Food for Thought

I came across the following video today and it started the wheels a turning…

Indulge with me a minute will you? There are a few pieces I’d like to chat about within this just one instance.

First, the power of kind words in the face of adversarial actions and attitudes. Second, the power of positivity, and highlighting confrontation in a healthy way.

It’s incredible to watch with your own eyes how the atmosphere and mood shifts while our friendly, confident Mr. Rogers gives his testimony. It was never really about the money, he doesn’t even mention politics at all. He highlights that the original budget for his show was $30, and later grew to $6,000. And you know why that support came in? Because it was beneficial for the children. And yes, his education was that of a minister – but you didn’t hear any religious agenda there either. It came down to the developmental aspects of children, and overall, being a good individual – who ever you were.

Now I get it. I don’t have kids. It’s easy to speak from an outside perspective when you don’t live it everyday. I hear you. I do. But as Senator Pastore did, listen a moment and give an alternate perspective a chance.

1969, I wasn’t even a thought. I was born in 1988 when Mr. Rogers neighborhood had already been on air for over 20 years (the original debut was in 1963, rebranded in ’66 and picked up by US network debut in ’69). My parents were born in the early 60’s – they grew up with Mr. Rogers and in turn passed it down to their kids growing up in the early 90’s. That’s your first point on recognizing the pattern.

It was my first introduction to George Carlin as well, and let me tell you – my mind was BLOWN many moons later when as a young adult I was introduced to his stand-up comedy. Same with Bob Saget, and Robin Williams. I wouldn’t say I was shielded as a child, I was guided along the developmental process until I was at an age or mental capacity to understand certain differences and accept them as appropriate or inappropriate. Essentially the growth pattern of learning right from wrong.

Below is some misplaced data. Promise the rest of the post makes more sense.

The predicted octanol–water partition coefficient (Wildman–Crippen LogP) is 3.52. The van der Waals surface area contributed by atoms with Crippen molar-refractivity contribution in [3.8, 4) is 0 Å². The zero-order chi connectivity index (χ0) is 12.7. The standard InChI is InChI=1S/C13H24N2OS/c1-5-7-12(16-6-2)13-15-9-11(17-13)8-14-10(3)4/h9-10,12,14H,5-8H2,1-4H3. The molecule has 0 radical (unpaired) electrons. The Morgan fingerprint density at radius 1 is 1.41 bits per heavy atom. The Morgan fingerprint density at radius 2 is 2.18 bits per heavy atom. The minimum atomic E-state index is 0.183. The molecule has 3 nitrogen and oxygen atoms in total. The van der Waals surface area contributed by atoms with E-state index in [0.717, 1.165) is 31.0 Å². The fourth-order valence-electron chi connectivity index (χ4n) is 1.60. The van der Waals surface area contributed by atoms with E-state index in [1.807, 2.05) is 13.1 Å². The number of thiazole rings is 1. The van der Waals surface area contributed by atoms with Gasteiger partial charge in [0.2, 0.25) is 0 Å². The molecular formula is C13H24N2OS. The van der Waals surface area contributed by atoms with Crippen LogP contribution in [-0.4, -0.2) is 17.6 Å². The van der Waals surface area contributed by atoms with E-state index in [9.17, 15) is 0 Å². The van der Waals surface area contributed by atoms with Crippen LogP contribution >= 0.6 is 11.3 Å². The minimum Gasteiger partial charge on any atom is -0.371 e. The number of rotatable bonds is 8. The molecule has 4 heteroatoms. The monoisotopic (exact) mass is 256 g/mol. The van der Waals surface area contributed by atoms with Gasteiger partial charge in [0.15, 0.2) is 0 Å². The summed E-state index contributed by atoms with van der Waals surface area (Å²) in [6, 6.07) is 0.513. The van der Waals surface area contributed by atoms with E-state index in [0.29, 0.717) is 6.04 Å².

Growing up in the (late) 80’s and early 90’s we didn’t have the technology that is around today. With great power, comes great responsibility. My parents understood that there needed to be boundaries and while not always scheduled entertainment, a healthy dose of reality and fun that grew as we did.

Again, parents, I get it. I don’t have kids. I don’t see on a day-to-day basis how hard it is when one is literally in his underwear refusing to put pants on for the day banging the pot thats on his own head while the younger one is running a fever and you’re doing all you can to get her to take bottle and go the eff to sleep for 5 minutes. Technology is a reprieve. Hand the iPad so the screaming stops and you’ll figure the rest out later. I commend you – there’s a reason I’m 29 without children currently. I couldn’t imagine doing it.